Through it all, Stockdale's captors offered a promise of better treatment if he would admit that the United States was engaging in criminal behavior against the Vietnamese people. Stockdale refused. He drew strength from principles of stoic philosophy, which teach that a man should accept that which he cannot change, and focus his efforts on that which he can control: his actions and his emotions. Stockdale took these teachings to heart. As the senior officer in the camp, Stockdale was an exemplary leader. He developed a system of covert communication amongst the prisoners that promoted resistance to their captors, unit cohesion and morale. Unable to identify how the prisoners communicated, the prisoners increased punishments against Stockdale, but he continued to fight back by all means available.

When Stockdale was told that he was going to be paraded in front of foreign journalists, he slashed his scalp with a razor and beat his face with a wooden stool. He correctly reasoned that his captors would not dare display a prisoner who appeared to have been beaten. When he learned that his fellow prisoners were dying under torture, he slashed his wrists to show their captors that he preferred death to submission. Stockdale literally gambled with his life - and he won. Convinced of Stockdale's resolve, the Communists ceased trying to extract bogus confessions from him. The torture of American prisoners ended. Upon his release in 1973, Stockdale's extraordinary heroism became widely known, and he received the Congressional Medal of Honor in the nation's bicentennial year. With 26 personal combat decorations, he was one of the most highly decorated officers in the history of the Navy. His awards include four Silver Star medals in addition to the Medal of Honor.

After serving as the President of the Naval War College, Stockdale retired from the Navy in 1978 and embarked on a distinguished academic career. Stockdale served a term as President of the Citadel and fifteen years as a Senior Research Fellow at Stanford University's Hoover Institution. In 1992 he ran for office as the vice presidential candidate of the Reform Party with presidential candidate Ross Perot. Though unsuccessful, his campaign was marked by the same integrity and dignity he epitomized throughout his career. Admiral Stockdale and his wife lived peacefully on Coronado Island until his death in 2005.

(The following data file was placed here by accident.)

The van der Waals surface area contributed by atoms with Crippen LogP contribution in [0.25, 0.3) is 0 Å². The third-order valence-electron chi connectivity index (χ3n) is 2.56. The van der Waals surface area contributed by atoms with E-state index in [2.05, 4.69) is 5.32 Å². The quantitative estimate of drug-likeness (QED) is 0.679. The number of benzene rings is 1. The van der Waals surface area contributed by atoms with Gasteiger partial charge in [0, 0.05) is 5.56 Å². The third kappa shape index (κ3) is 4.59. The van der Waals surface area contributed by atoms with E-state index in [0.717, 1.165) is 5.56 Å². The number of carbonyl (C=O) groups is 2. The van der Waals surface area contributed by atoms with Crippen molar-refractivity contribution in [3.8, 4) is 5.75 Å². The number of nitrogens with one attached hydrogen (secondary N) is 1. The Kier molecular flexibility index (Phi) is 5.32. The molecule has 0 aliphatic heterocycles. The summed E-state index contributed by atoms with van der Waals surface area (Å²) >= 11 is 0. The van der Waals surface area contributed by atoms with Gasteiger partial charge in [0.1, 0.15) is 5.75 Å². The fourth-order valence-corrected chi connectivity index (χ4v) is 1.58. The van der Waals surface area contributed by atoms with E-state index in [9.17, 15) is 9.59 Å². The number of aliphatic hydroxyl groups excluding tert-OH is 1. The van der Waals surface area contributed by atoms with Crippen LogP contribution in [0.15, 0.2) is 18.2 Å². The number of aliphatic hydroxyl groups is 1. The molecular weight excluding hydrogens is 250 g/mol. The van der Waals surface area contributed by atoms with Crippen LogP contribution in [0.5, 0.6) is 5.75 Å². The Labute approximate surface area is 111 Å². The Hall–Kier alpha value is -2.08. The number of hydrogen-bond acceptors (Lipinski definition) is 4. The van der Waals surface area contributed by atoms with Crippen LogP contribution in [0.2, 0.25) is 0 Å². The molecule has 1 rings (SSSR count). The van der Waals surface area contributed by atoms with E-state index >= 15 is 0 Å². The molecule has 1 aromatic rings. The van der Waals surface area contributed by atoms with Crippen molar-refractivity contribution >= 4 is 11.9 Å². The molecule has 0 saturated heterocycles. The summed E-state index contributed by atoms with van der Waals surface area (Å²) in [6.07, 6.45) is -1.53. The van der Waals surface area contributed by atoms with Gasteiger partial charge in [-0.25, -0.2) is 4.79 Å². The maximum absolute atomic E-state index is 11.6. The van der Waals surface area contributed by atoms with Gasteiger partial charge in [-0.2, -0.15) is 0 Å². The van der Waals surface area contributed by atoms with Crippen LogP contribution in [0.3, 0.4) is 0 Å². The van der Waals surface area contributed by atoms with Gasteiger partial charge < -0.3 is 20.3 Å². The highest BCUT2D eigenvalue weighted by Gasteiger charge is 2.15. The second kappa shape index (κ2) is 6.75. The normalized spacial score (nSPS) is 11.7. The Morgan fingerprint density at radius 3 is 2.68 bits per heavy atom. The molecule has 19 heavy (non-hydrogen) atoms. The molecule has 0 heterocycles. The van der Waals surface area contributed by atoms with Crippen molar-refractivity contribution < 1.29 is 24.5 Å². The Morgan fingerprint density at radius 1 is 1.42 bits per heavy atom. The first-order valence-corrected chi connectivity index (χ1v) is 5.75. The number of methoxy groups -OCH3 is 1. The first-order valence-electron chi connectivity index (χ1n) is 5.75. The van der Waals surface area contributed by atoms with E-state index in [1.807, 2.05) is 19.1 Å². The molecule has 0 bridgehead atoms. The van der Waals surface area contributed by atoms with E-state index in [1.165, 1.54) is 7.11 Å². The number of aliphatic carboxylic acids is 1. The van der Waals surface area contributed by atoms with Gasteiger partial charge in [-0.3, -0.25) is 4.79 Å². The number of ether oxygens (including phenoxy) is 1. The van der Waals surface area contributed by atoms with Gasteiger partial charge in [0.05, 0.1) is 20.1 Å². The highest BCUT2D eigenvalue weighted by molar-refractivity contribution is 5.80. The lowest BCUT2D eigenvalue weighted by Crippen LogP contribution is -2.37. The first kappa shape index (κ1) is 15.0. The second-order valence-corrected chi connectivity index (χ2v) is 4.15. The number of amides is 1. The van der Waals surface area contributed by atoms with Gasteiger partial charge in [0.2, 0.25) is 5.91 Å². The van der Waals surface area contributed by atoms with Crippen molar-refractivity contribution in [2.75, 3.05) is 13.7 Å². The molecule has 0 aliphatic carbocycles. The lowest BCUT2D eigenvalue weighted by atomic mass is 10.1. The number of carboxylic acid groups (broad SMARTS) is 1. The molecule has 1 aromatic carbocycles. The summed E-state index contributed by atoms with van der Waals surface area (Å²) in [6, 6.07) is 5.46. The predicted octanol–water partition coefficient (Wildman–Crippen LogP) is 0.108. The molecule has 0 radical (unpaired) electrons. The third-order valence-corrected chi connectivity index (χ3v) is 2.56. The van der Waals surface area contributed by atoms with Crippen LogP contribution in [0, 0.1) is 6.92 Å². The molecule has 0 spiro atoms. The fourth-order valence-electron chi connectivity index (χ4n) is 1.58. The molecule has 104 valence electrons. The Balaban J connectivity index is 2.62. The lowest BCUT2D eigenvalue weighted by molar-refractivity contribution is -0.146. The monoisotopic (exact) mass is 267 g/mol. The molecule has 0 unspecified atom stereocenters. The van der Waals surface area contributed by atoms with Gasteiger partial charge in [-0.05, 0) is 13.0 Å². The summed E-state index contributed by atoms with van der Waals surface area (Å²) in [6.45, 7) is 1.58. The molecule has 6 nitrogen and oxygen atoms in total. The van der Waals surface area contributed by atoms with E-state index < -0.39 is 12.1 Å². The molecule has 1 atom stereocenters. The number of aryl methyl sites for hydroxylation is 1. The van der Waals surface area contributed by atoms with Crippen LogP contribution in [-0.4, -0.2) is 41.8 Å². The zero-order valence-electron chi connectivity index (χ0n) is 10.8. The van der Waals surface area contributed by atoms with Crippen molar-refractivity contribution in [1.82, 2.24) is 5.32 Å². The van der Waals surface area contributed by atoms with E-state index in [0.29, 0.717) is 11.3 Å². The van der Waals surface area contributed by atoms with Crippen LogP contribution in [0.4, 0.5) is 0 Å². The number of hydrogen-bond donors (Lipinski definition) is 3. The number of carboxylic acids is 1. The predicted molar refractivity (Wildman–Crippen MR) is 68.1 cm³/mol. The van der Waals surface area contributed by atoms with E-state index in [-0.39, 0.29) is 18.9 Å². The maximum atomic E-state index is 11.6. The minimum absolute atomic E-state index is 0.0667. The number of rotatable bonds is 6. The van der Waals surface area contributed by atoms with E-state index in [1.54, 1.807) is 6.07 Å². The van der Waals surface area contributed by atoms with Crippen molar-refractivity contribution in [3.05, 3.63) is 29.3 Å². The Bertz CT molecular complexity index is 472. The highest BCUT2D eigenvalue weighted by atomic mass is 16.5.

Medal of Honor citation:
Rank and organization: Rear Admiral (then Captain), U.S. Navy.
Place and date: Hoa Lo prison, Hanoi, North Vietnam, 4 September 1969.
Entered service at: Abingdon, Illinois.
Born: 23 December 1923, Abingdon, Illinois.

Citation:
For conspicuous gallantry and intrepidity at the risk of his life above and beyond the call of duty while senior naval officer in the Prisoner of War camps of North Vietnam. Recognized by his captors as the leader in the Prisoners' of War resistance to interrogation and in their refusal to participate in propaganda exploitation, Rear Adm. Stockdale was singled out for interrogation and attendant torture after he was detected in a covert communications attempt. Sensing the start of another purge, and aware that his earlier efforts at self-disfiguration to dissuade his captors from exploiting him for propaganda purposes had resulted in cruel and agonizing punishment, Rear Adm. Stockdale resolved to make himself a symbol of resistance regardless of personal sacrifice. He deliberately inflicted a near-mortal wound to his person in order to convince his captors of his willingness to give up his life rather than capitulate. He was subsequently discovered and revived by the North Vietnamese who, convinced of his indomitable spirit, abated in their employment of excessive harassment and torture toward all of the Prisoners of War. By his heroic action, at great peril to himself, he earned the everlasting gratitude of his fellow prisoners and of his country. Rear Adm. Stockdale's valiant leadership and extraordinary courage in a hostile environment sustain and enhance the finest traditions of the U.S. Naval Service.
 

patches

 

 

| seaforces.org | USN ships start page |